Vulva ca sep course quick revision 2012

Vulva ca sep course quick revision 2012

  1. Tariq Mohammed
    Vulva ca sep course quick revision 2012
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    Vulva ca sep course quick revision 2012
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    • 1. Vulvar Cancer with special guest VIN Professor Khalid Sait (FRCSC) Chairman of Scientific chair of Prof. Basalamah for gynecological cancer Director of Gynecology oncology unit Faculty of medicine King Abdulaziz university Jeddah, Saudi Arabia
    • 2. Epidemiology  4% of gential tract malignancies  Mean age 65 is decreasing  Two types: VIN associated Vulvar dystrophy Prevalence 20-30% 50-60% Age Younger 30-35 Older 55-85 Histology Poorly diff./ non-keratinizing Well diff./ keratinizing Lesions Multifocal Unifocal
    • 3. Epidemiology  4% of gential tract malignancies  Mean age 65 is decreasing  Two types: VIN associated Vulvar dystrophy Prevalence 20-30% 50-60% Age Younger 30-35 Older 55-85 Histology Poorly diff./ non-keratinizing Well diff./ keratinizing Lesions Multifocal Unifocal
    • 4. Epidemiology  4% of gential tract malignancies  Mean age 65 is decreasing  Two types: VIN associated Vulvar dystrophy Prevalence 20-30% 50-60% Age Younger 30-35 Older 55-85 Histology Poorly diff./ non-keratinizing Well diff./ keratinizing Lesions Multifocal Unifocal
    • 5. Risk Factors  Smoking  Vulvar dystrophy  VIN  HPV 16 and 18  Immunodeficiency  Previous cervical cancer  Northern European  Radiation
    • 6. Presentation  Symptomatic  Pruritis  Soreness  Dysparunia  Lumps  Asymptomatic 20%
    • 7. Presentation  Associations  CIN  PAIN in up to 30% of cases
    • 8. Diagnosis  Vulvoscopy  Enhances examination  Useful in selecting sites for biopsy  Acetic acid  Can enhance lesions  Makes clinically unimportant HPV obvious  Toludine blue  Not used clinically
    • 9. Diagnosis: Biopsy  Use local anaesthetic  Xylocaine  EMLA cream  Punch biopsy  Keyes punch  Cervical biopsy forcep  Haemostasis  Apply AGNO3  Apply monsels soln  suture
    • 10. 10 Marcaine 0.5 % w/o
    • 11. Classification: 1989  Intraepithelial neoplasia  Squamous  VIN 1  VIN 2  VIN 3  Nonsquamous intraepithelial neoplasia  Paget’s disease  Tumours of the melanocytes, non invasive (melanoma in situ) ISSVD Int J Gynecol Pathol 1989;8:83 VIN 3 replaces, Bowens disease, Erythroplasia of Queyrat,Carcinoma in situ ,Bowenoid papulosis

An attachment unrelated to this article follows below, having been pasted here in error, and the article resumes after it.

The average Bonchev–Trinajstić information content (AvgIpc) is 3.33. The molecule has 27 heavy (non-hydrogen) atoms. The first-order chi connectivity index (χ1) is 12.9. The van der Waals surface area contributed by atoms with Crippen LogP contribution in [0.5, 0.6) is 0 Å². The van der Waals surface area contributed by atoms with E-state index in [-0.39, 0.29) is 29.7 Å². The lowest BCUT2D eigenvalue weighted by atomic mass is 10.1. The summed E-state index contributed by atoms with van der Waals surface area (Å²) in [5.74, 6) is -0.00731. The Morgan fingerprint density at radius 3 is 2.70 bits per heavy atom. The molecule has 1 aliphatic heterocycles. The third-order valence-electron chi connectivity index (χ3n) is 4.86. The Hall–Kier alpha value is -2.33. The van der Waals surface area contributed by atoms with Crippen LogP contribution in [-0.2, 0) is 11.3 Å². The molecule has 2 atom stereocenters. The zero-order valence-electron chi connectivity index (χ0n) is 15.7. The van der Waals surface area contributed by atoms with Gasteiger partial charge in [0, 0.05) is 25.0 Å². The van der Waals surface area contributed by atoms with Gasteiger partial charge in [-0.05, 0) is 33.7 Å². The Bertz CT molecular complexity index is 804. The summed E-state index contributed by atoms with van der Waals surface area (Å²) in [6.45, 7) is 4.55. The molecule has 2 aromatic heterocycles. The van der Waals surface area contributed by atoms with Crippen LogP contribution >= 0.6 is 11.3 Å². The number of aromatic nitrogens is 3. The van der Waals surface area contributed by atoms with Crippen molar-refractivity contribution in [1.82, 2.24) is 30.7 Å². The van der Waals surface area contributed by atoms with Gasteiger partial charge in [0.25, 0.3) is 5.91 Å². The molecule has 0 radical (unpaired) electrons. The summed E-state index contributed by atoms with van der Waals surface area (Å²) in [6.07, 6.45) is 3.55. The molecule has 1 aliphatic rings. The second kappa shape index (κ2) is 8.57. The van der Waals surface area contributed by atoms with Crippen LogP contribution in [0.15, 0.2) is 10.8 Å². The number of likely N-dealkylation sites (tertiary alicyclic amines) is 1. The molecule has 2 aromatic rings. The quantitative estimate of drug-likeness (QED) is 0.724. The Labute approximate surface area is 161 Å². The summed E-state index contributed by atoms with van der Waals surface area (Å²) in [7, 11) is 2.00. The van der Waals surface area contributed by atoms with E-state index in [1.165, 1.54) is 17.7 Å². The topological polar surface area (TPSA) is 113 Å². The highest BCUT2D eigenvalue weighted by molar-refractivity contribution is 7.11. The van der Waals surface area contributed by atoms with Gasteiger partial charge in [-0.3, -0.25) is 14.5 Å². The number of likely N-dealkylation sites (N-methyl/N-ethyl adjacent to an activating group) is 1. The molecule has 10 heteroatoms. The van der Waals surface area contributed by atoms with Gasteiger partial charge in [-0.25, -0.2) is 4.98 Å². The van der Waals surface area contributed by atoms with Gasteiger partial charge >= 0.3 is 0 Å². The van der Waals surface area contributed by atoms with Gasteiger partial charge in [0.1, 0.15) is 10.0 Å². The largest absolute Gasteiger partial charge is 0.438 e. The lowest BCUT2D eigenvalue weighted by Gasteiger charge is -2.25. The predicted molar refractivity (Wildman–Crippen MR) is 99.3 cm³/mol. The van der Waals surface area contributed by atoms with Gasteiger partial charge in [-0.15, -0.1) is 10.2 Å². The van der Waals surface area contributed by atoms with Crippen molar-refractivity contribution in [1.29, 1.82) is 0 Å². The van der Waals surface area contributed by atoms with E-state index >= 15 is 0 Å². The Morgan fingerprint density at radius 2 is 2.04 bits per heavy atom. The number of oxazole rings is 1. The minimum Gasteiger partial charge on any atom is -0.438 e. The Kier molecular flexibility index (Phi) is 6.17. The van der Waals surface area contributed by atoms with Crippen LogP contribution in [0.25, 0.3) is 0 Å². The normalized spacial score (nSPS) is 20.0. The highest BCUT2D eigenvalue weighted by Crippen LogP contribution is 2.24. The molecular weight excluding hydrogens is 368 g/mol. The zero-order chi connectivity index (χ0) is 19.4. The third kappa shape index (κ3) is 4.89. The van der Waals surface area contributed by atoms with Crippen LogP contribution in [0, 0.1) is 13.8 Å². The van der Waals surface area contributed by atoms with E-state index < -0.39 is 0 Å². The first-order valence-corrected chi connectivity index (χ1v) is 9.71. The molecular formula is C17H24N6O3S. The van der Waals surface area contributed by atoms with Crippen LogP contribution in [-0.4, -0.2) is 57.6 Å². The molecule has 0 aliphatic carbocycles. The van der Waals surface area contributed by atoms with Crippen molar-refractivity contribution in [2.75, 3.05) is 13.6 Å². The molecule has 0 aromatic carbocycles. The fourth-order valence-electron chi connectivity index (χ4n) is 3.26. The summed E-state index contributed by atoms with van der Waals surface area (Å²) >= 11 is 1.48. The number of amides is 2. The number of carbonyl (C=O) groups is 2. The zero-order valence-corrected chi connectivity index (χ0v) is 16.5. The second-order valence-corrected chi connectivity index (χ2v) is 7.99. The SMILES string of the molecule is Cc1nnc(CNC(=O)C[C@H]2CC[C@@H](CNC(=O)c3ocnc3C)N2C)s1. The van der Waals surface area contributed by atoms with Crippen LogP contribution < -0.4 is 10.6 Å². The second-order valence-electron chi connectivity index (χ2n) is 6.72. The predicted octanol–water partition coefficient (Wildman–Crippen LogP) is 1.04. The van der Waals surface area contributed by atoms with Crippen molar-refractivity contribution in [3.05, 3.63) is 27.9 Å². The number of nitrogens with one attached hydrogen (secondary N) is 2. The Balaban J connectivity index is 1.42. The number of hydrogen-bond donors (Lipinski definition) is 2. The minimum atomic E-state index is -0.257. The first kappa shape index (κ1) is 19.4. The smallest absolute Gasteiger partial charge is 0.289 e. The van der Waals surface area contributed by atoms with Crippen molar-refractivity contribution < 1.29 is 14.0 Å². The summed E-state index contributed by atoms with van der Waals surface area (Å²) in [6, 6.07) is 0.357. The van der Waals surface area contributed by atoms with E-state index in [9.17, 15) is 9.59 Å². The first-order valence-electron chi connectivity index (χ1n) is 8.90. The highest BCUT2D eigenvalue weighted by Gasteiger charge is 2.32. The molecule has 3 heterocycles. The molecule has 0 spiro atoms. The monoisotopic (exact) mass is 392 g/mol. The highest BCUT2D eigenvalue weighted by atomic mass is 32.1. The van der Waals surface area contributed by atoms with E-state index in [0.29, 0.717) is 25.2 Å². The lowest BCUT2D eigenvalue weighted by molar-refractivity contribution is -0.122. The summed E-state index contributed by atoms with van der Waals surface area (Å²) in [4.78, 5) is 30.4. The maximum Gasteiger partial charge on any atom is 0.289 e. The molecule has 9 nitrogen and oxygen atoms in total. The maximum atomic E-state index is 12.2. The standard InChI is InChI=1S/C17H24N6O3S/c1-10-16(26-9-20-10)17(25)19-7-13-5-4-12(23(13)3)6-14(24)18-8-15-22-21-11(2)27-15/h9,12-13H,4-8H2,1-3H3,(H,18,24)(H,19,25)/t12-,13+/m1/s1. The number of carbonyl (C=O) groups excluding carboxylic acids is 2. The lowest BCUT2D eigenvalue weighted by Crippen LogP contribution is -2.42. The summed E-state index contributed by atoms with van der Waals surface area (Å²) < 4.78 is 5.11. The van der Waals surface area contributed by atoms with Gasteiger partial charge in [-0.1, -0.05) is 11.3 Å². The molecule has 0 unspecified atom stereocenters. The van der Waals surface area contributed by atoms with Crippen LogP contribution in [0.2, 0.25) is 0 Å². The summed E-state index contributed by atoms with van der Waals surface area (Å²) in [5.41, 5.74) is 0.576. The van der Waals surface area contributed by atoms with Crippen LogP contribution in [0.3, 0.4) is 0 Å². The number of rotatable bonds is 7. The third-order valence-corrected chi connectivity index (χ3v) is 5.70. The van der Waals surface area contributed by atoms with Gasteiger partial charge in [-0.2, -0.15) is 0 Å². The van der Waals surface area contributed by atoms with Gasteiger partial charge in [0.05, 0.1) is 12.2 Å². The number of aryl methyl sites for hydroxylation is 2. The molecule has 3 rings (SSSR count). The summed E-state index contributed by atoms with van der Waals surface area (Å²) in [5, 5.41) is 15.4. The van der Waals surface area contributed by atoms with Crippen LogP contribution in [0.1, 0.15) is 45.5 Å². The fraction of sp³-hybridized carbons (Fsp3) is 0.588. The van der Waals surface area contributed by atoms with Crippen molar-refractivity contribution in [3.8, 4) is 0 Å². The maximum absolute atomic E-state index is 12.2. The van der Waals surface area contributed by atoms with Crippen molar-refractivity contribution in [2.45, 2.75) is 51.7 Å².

• 12. VIN White plaques Pigmented: brown/ red Condyloma
    • 13. ISVVD 2004  VIN 1  VIN 2, 3 = VIN  VIN  Usual type VIN ( warty, basaloid) HPV associated (type 16 in > 80%)  Differentiated type VIN 30 yrs Treated VIN Natural History Spontaneous regression Can occur Women < 30 yrs Risk of subsequent malignancy 2.5-7% Risk of invasion at treatment 18-22%
    • 18. Preinvasive neoplasia - VIN “Early and effective treatment, elimination of smoking and long-term follow-up of all patients with VIN is imperative.” Local excision: local 0.5cm margin, epidermis and dermis Skinning vulvectomy: multifocal, epidermis only Laser ablation: multifocal 1-3mm depth 5FU: multifocal Imiquimod: Only AFTER appropriate biopsies to rule out invasive disease
    • 19. •Surface epithelium • only possible with laser • Epidermis & papillary dermis • Condylomata • Epidermis & part of reticular dermis • VIN • To fascia • Malignancy Principles of excision 4th plane
    • 20. Surgery: Wide local excision  Commonest surgical modality  Excise skin with 5mm margins
    • 21. Surgery: Wide local excision  Free margins  90% success rate  Involved margins  50% success rate
    • 22. Surgery: Skinning vulvectomy  Introduced 1968  Rutledge and Sinclair  Extensive often multifocal lesions  Especially in hair bearing areas  Removal of large area of vulva skin  5 mm margins  Shallow layer of skin removed  Split thickness skin graft used to fill defect
    • 23. Surgery: Skinning vulvectomy  Problems  Extensive surgery  Sexual dysfunction post op  Recurrence  Up to 39 %  Can occur in grafted areas  Does provide a pathological specimen when invasion is a concern  Can be used in association with laser
    • 24. Vulva-Laser  Usually use “superpulse”  Less thermal damage  Less carbonization than lowering the energy and using a continuous waveform
    • 25. 26 LASER Therapy 8 Weeks Post Laser
    • 26. Other Treatments  Photodynamic therapy  using topically applied 5-aminolevulinic acid.  Limited experience and availability  Labour intensive  5FU (Efudex cream)  Painful –not recommended  Imiquimod cream 5% (Aldara)  promising  5% cream applied 3X a week for 8 weeks or more, continue 2 weeks after disappearance 27
    • 27. Preinvasive neoplasia - VIN 30% of women will have recurrence Especially: - high grade - multifocal - positive margins Therefore long-term follow up is necessary
    • 28. Paget’s Vulva  Often multifocal erethematous-whithe plaques  2 cm in size or with stromal invasion > 1.0 mm, confined to the vulva or perineum with negative node FIGO 2010 staging of vulvar cancers
    • 36.  Stage II: Tumor of any size with extension to adjacent perineal structures (1/3 lower urethra, 1/3 lower vagina and/or extension to the anus) with negative nodes.
    • 37. Stage III: tumor of any size with or without extension to the adjacent perineal structures (1/3 lower urethra, 1/3 lower vagina, anus) with positive inguino-femoral lymph nodes.  IIIA: (i) 1 lymph node metastasis ≥ 5 mm (ii) 1–2 lymph node metastasis(es) < 5 mm  IIIB: (i) 2 or more lymph node metastases ≥ 5 mm (ii) 3 or more lymph node metastases < 5 mm  IIIC: Positive node(s) with extracapsular spread
    • 38. Stage IV: tumor invades other regional (2/3 upper urethra or vagina), or distant structures.  IVA: cancer invades any of the following: (i) upper urethral and/or vaginal mucosa, bladder mucosa, rectal mucosa, or fixed to pelvic bone. (ii) fixed or ulcerated inguino-femoral lymph nodes  IVB: any distant metastasis including pelvic lymph nodes
    • 39. Principles of treatment  Treatment should be individualized for each patient.  A full pre-operative work-up, including colposcopy of cervix, vagina and vulva, should be performed to assess the extent of subclinical disease.  Preinvasive disease should be removed with the primary lesion, if feasible.